Nine in 10 energy professionals fear UK will miss net-zero target

9th July 2020

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Orla Murphy

The UK will not meet its target of net-zero emissions by 2050 if it continues on its current trajectory, according to nine in 10 energy professionals recently surveyed by the Energy Institute.

The findings also show that more than half believe that the UK will miss its target of a 57% cut in greenhouse gas emissions by 2030, based on current policies.

Energy efficiency is cited as the biggest missed opportunity of the last decade, and is seen as the foremost option for plugging the emissions reduction gap for the 2030 target at the least cost.

Respondents singled out housing retrofits as the top policy for a resilient COVID-19 recovery, with four in five agreeing that stimulus should be channelled into green industries and jobs, and support for polluting sectors be made contingent on climate action.

Chris Stark, chief executive of the Committee on Climate Change, commented: “The overwhelming support from energy professionals for a resilient recovery from COVID-19 should give ministers confidence to act.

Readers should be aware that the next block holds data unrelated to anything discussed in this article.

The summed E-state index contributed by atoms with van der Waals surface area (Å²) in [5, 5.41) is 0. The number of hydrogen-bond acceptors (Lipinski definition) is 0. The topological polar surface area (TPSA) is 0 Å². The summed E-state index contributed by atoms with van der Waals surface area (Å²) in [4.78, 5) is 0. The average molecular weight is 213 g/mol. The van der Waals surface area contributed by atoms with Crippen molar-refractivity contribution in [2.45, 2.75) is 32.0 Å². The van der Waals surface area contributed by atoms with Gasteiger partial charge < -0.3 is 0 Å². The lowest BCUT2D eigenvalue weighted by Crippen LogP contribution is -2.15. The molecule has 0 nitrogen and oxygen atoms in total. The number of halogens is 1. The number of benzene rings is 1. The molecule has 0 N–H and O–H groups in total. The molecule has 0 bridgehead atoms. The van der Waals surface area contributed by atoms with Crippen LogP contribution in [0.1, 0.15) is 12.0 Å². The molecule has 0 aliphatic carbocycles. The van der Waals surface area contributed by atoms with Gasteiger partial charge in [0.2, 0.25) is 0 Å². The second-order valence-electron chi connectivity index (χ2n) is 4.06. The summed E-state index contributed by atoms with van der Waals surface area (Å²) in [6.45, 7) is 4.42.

“Decisions in the coming months will shape our economic recovery – and bend the path of future UK emissions.“

The Energy Institute's annual survey is based on responses from more than 350 professionals selected to represent views from oil and gas through to renewables and energy efficiency.

Unsurprisingly, the COVID-19 pandemic was identified as one of the biggest challenges facing the energy industry this year, eclipsing previous years' preoccupation with Brexit.

Respondents were split on whether the virus would hasten the transition to net zero, with 38% saying it would, and 33% saying it wouldn't, although most believe that energy demand will remain subdued for an extended period.

Besides COVID-19, low-carbon energy, climate change and energy policy were the other dominant concerns identified by energy professionals this year.

As first steps, the respondents called for increased R&D funding for low-carbon aviation fuels, incentives for hydrogen heavy goods vehicles, heat pumps and hydrogen-ready boilers, and funding for CCUS projects in industrial clusters and on power stations.

“The dissatisfaction of energy professionals about current policies for net zero is a frustration we share,“ Stark continued. “This is the year to put that right, as the world's gaze falls on the UK, in the presidency of the next UN climate summit in Glasgow 2021.“

Image credit: iStock


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